Bank watchdog deal boosts EU before Greek fund accord
(BRUSSELS) - The EU looks set to end a difficult year on a high note, clearing bailout funds for Greece on Thursday to tame the debt crisis at its heart after agreeing a key bank oversight deal to bolster the union.
EU leaders meet after their finance ministers thrashed out a complex bank supervision deal in marathon talks overnight, a key step towards a banking union which they hope will ring fence banks in trouble to prevent future crises.
The 17 eurozone finance ministers meanwhile turn to Greece early on Thursday to review a debt buy-back scheme and see if Athens has done enough for them to finally release long-delayed bailout funds needed to avert a Greek debt default.
German Chancellor Angela Merkel said on Thursday that she hoped the Greek funding would be released after the buy-back, designed to cut Greece's overall debt by about 20 billion euros ($26 billion) and put it on a sustainable basis.
If as expected Greece gets the go-ahead, EU leaders can go into their summit later in the day in the hope they have made real progress in resolving a debt crisis which has brought the economy to its knees after three gruelling years.
One new cloud however, is political instability in Italy where caretaker Prime Minister Mario Monti, credited with turning his country away from possible crisis with a programme of deep structural economic reforms, has replied to a challenge from former premier Silvio Berlusconi by saying that he will resign soon.
The new supervisory scheme approved in the early hours on Thursday will allow eurozone banks to be recapitalised directly, rather than through governments, so as to avoid adding to their growing debt burden.
The European Central Bank (ECB) will manage the eurozone system in tandem with the London-based European Banking Authority, which covers all 27 EU states, and national supervisors.
The "overall aim is to restore confidence in the banking sector," said the meeting's chair, Cypriot Finance Minister Vassos Shiarly, describing the accord as a "Christmas present for the whole of Europe."
From March 2014, banks with assets worth more than 30 billion euros or equal to 20 percent of a state's economic output will come under the ECB remit.
The ECB will also have to right to intervene in cases involving smaller banks but it is expected that national supervisors will have the main responsibility in this category.
Merkel, who had stressed the need for a measured approach starting off with only the major banks, said the deal was a major step in the right direction.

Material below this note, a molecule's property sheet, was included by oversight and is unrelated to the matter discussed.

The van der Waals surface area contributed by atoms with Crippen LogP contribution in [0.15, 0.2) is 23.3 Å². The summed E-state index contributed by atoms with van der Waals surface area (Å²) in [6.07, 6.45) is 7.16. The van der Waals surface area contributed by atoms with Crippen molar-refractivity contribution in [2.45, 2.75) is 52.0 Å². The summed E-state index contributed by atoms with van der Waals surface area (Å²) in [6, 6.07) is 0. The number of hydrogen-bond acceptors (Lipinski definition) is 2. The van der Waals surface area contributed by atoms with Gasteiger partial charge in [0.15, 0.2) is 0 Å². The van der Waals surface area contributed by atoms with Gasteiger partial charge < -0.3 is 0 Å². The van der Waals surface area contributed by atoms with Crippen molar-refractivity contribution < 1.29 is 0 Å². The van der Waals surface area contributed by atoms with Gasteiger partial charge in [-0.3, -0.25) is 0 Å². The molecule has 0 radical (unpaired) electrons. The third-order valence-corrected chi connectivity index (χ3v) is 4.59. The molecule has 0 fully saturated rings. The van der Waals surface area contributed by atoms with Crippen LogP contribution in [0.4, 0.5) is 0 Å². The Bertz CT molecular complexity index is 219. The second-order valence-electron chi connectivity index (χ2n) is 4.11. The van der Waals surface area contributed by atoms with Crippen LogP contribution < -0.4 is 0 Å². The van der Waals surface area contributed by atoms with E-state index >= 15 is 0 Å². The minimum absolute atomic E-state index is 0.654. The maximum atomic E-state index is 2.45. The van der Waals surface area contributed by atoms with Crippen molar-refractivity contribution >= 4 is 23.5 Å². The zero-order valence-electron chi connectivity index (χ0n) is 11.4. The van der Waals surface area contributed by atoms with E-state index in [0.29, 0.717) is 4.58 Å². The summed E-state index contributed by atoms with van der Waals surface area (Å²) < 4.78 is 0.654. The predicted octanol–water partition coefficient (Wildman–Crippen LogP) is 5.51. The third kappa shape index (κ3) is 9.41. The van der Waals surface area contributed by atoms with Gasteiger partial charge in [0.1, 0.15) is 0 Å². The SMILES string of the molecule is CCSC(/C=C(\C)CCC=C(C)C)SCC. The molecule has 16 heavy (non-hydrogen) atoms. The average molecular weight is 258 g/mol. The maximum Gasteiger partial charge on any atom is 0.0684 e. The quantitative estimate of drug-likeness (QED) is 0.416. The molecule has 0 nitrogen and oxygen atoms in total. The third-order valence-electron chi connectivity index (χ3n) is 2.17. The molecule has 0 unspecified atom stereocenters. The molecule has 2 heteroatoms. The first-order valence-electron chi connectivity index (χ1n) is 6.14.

"It cannot be valued highly enough that eurozone finance ministers agreed overnight on a legal framework and the outlines of a common supervisory mechanism for banks," Merkel told German lawmakers.
EU Financial Markets Commissioner Michel Barnier said the deal was a "first stage" that over the course of 2013 be followed by proposals for a fund to wind up banks that cannot be fixed and also a cross-border deposit guarantee system.
The ECB would directly supervise some 200 of the biggest of the estimated 6,000 eurozone lenders under the scheme, he said.
Britain, which with Sweden will not be joining the new system, wanted changes to voting rights so as to protect its position in the EBA and the interests of the City of London global financial centre.
British Chancellor of the Exchequer George Osborne said the accord was "a good outcome for the entire European Union ... the countries that weren't going to join the banking union, like Britain, were protected."
The new Single Supervisory Mechanism (SSM) will ultimately allow the European Stability Mechanism (ESM), the eurozone's new defence fund, to recapitalise struggling banks directly so as to prevent the crisis spreading.
Ireland had to seek an EU-IMF bailout last year when it found it did not have enough funds on its own to save its failing banks and Spain got help this year to prop up its stricken banking sector but this also increased their debt.
"We will come out of this together and stronger," said European Council President and summit chair Herman Van Rompuy, who earlier in the week was in Oslo for the award of the Nobel Peace Prize to the EU.
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